At this point it seems clear that Mozilla has instructed its content writers to never mention version numbers in Firefox release announcements. The reason remains a mystery. Take yesterday’s announcement, for example. It begins “Today’s release of Firefox” – which makes it sound like Firefox is a new product.
Anyway… the mystery Firefox release yesterday was in fact version 52, which fixes at least twenty-eight security vulnerabilities. The new version also adds support for WebAssembly, which can dramatically improve the performance of web-based applications. Support for those annoying WiFi ‘captive portal’ hotspot login pages is improved in Firefox 52, and there are further improvements to the warnings you’ll see when you’re presented with a login form on an unencrypted connection.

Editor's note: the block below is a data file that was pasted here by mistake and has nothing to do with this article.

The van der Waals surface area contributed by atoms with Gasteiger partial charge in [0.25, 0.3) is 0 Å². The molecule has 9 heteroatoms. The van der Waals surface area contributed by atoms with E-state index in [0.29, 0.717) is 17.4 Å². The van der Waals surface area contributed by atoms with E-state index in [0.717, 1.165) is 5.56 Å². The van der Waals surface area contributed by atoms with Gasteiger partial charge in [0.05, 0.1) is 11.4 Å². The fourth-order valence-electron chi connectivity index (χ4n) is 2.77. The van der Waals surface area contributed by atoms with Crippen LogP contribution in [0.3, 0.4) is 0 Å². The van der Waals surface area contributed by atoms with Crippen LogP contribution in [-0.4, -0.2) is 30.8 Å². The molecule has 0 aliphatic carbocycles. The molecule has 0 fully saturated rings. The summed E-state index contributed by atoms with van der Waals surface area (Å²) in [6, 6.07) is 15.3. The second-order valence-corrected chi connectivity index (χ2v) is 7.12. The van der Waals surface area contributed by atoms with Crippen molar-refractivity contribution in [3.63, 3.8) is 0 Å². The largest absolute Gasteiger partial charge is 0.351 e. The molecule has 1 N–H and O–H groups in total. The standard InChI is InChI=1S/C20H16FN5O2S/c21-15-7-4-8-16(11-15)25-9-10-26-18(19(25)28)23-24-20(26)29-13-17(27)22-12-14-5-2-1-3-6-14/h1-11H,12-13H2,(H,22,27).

Firefox 52 also removes almost all remaining support for the NPAPI plugin technology, with the lone exception being Flash, which means Silverlight, Java, Acrobat and other plugins that depend on NPAPI will no longer work. Support for the NPAPI version of Flash will apparently be removed in the next major Firefox release.